For hardcore fans of Disney’s theme parks, there’s perhaps no more interesting topic than unbuilt Disney. Everything from attractions and restaurants to full theme parks is poured over by members of the fan community, with everything from Imagineering plans to building permits studied to understand why these projects never saw the light of day.
Today we’ll be looking at three hotels that were once planned for Walt Disney World. Each was scheduled to be built along the shores of the Seven Seas Lagoon, and had any of them been, the Magic Kingdom Resort area would be fundamentally different than it is today.
Disney’s Asian Resort
The first unbuilt hotel we’re looking at is Disney’s Asian Resort, which was designed in the 1960s with the rest of phase one of Walt Disney World. According to the plans, the Resort was planned to have 500-600 heavily themed rooms built to mimic Thai architecture. The hotel was also to include a 160-foot-tall central tower topped by a restaurant.
Plans for the resort were well underway as Walt Disney World was under construction, with land cleared out along Seven Seas Lagoon and an access road to the site fittingly named Asian Way. The company planned to begin construction in 1972, however the 1970s energy crisis and the resultant downturn in tourism led to the Asian Resort being shelved. The Grand Floridian was built on the planned site of the Asian in 1988, effectively ending any chance of the hotel ever being built.
Disney’s Persian Resort
The Asian Resort wasn’t the only Disney hotel to fall victim to the early 1970s energy crisis. The company was also planning to build Disney’s Persian Resort on the shores of Bay Lake. The complex was planned to replicate Middle Eastern architecture, complete with spires and domes. Plans also seemed to indicate that the Resort would have a Monorail route that would run to Magic Kingdom.
The idea of the Persian was briefly resurrected in the late 1970s, when the Shah of Iran, Mohammad Reza Shah Pahlavi, allegedly offered to fund the project. However, the Iranian Revolution put a stop to the plans once again.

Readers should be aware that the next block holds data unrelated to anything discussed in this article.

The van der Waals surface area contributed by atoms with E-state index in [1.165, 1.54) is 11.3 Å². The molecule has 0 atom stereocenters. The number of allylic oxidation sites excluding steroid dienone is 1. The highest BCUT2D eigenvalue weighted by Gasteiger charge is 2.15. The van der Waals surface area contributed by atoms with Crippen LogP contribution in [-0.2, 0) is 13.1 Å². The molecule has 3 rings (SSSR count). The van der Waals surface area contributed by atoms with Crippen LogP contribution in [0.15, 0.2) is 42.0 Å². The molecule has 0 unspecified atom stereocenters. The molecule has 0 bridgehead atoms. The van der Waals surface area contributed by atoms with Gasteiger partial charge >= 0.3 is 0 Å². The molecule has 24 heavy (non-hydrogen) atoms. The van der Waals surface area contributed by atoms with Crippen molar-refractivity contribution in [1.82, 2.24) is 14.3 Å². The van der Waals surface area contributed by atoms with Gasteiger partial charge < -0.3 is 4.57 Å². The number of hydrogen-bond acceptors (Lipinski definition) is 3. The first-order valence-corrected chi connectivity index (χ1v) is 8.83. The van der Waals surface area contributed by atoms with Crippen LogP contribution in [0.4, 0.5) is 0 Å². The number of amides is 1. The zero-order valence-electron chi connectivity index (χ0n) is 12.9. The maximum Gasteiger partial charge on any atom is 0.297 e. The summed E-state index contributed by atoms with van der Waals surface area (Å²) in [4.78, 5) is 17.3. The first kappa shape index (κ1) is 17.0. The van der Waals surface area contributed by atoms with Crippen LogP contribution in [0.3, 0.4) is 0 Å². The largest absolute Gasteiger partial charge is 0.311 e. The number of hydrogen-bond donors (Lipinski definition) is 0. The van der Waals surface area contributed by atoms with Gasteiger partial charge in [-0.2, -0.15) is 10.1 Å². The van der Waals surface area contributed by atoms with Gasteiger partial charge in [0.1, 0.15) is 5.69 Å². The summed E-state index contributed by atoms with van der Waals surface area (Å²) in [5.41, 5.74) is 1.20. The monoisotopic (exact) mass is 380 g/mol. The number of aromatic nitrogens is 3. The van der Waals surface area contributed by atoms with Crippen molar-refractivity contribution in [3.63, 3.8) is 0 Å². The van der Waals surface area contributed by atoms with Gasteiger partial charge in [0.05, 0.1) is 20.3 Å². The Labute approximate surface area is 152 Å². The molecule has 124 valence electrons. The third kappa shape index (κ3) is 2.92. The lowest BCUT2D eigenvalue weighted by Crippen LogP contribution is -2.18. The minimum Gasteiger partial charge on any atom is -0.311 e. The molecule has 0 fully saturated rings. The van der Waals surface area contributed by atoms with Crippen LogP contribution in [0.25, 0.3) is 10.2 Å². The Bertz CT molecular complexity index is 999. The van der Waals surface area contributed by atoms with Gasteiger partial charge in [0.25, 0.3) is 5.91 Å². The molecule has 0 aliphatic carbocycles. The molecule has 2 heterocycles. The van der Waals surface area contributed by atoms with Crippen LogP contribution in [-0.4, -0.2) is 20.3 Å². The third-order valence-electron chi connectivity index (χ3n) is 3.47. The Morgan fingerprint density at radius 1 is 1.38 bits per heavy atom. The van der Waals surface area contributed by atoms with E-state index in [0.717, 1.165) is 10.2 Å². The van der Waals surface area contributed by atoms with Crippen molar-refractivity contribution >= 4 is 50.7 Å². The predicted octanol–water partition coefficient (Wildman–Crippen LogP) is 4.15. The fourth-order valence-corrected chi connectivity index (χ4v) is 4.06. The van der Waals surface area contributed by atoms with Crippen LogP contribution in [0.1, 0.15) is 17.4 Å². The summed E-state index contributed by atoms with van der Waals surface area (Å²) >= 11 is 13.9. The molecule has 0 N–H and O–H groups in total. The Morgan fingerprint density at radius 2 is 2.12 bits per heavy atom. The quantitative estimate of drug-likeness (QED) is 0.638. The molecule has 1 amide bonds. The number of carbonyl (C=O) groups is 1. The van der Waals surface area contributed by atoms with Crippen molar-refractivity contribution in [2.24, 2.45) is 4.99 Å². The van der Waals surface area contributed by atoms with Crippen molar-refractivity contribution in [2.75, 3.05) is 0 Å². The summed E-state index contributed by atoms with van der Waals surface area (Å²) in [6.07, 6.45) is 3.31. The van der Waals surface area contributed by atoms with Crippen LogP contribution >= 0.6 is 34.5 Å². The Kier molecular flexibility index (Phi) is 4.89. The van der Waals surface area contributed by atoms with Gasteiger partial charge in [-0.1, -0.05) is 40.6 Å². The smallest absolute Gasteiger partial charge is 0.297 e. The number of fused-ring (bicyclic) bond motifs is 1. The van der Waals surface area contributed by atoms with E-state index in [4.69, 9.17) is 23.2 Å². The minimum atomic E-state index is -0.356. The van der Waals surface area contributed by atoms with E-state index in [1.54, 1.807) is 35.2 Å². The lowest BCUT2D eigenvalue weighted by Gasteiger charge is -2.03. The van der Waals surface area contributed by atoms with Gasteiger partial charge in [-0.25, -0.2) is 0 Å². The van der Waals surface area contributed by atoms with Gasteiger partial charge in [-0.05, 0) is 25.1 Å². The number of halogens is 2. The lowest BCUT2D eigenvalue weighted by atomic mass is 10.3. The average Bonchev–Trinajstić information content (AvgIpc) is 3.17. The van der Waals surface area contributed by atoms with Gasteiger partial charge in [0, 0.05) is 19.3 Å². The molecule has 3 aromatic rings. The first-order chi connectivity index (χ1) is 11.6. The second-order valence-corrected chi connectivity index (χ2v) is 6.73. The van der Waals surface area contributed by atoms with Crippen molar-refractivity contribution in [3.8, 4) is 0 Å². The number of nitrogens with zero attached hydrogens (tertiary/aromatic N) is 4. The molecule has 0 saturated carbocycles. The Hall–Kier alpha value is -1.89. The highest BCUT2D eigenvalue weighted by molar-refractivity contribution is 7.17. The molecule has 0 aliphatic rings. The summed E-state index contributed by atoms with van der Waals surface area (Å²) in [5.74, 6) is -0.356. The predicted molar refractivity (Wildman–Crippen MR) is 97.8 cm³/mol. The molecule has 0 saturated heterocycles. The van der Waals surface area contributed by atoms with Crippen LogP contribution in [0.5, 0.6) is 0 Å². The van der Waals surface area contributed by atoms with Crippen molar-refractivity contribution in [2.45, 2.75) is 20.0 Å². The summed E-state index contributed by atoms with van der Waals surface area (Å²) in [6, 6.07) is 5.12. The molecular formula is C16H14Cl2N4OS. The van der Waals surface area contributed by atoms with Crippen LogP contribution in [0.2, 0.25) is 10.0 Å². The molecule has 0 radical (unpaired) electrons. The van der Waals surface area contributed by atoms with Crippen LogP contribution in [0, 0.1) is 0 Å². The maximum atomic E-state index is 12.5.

Disney’s Venetian/Grande Venezia/Mediterranean Resort
The final site we’ll look at — located between the Transportation and Ticket Center and Disney’s Contemporary Resort — has been planned for not one, not two, but three unbuilt Disney Resorts. The first, like the Asian and Persian Resorts, was planned to open in the 1970s. The Venetian Resort was to be themed after Venice Italy, complete with canals and a marina. Like the others, development was killed by the 1970s energy crisis.
Plans for a similar Resort on the site, to be known as Disney’s Grande Venezia Resort, were drawn up in the 1990s. The complex would have featured “intricately designed buildings with terra cotta roofs, canals with functioning gondolas, lighted fountains, a masquerade-themed pool, a conference center, and a wedding chapel.”
The site was also considered for a planned Greek-themed complex in the late 1990s. Known as Disney’s Mediterranean Resort, the hotel would have been themed to a Greek fishing village built on the banks of the Seven Seas Lagoon and was planned to rival the Grand Floridian in luxury and price. Allegedly the hotel wasn’t built due to the swampy nature of the ground at the site, which would have made the Mediterranean too expensive to build for Disney’s liking.